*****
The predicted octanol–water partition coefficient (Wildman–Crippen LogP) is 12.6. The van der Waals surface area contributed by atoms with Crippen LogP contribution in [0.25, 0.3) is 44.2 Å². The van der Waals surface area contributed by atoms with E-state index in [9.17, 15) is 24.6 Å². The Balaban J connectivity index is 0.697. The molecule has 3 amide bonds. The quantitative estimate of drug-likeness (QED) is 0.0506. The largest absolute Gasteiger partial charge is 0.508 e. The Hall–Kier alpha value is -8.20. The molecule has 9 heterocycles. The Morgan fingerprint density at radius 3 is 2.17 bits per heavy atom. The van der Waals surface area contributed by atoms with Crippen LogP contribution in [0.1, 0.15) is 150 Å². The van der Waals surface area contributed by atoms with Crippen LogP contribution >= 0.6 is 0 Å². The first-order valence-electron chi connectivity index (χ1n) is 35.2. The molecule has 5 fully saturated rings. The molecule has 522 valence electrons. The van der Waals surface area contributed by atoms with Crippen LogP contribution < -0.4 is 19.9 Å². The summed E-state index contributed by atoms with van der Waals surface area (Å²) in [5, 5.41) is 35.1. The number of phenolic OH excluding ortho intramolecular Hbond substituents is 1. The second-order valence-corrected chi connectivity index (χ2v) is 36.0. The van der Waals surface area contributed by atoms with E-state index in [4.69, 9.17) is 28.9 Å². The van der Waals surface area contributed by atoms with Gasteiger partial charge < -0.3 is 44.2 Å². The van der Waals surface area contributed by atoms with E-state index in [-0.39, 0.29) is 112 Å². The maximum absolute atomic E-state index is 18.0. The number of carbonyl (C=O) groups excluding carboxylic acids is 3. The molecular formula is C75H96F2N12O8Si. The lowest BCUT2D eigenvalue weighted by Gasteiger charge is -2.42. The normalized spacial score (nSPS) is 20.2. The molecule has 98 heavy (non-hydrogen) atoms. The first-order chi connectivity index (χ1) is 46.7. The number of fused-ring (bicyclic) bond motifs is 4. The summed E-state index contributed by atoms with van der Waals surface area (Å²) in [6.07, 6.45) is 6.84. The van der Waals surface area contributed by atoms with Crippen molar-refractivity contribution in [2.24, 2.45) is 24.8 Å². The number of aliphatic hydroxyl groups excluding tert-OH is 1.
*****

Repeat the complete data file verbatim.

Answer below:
The predicted octanol–water partition coefficient (Wildman–Crippen LogP) is 12.6. The van der Waals surface area contributed by atoms with Crippen LogP contribution in [0.25, 0.3) is 44.2 Å². The van der Waals surface area contributed by atoms with E-state index in [9.17, 15) is 24.6 Å². The Balaban J connectivity index is 0.697. The molecule has 3 amide bonds. The quantitative estimate of drug-likeness (QED) is 0.0506. The largest absolute Gasteiger partial charge is 0.508 e. The Hall–Kier alpha value is -8.20. The molecule has 9 heterocycles. The Morgan fingerprint density at radius 3 is 2.17 bits per heavy atom. The van der Waals surface area contributed by atoms with Crippen LogP contribution in [0.1, 0.15) is 150 Å². The van der Waals surface area contributed by atoms with Crippen LogP contribution >= 0.6 is 0 Å². The first-order valence-electron chi connectivity index (χ1n) is 35.2. The molecule has 5 fully saturated rings. The molecule has 522 valence electrons. The van der Waals surface area contributed by atoms with Crippen LogP contribution < -0.4 is 19.9 Å². The summed E-state index contributed by atoms with van der Waals surface area (Å²) in [5, 5.41) is 35.1. The number of phenolic OH excluding ortho intramolecular Hbond substituents is 1. The second-order valence-corrected chi connectivity index (χ2v) is 36.0. The van der Waals surface area contributed by atoms with E-state index in [4.69, 9.17) is 28.9 Å². The van der Waals surface area contributed by atoms with Gasteiger partial charge < -0.3 is 44.2 Å². The van der Waals surface area contributed by atoms with E-state index in [-0.39, 0.29) is 112 Å². The maximum absolute atomic E-state index is 18.0. The number of carbonyl (C=O) groups excluding carboxylic acids is 3. The molecular formula is C75H96F2N12O8Si. The lowest BCUT2D eigenvalue weighted by Gasteiger charge is -2.42. The normalized spacial score (nSPS) is 20.2. The molecule has 98 heavy (non-hydrogen) atoms. The first-order chi connectivity index (χ1) is 46.7. The number of fused-ring (bicyclic) bond motifs is 4. The summed E-state index contributed by atoms with van der Waals surface area (Å²) in [6.07, 6.45) is 6.84. The van der Waals surface area contributed by atoms with Crippen molar-refractivity contribution in [2.24, 2.45) is 24.8 Å². The number of aliphatic hydroxyl groups excluding tert-OH is 1.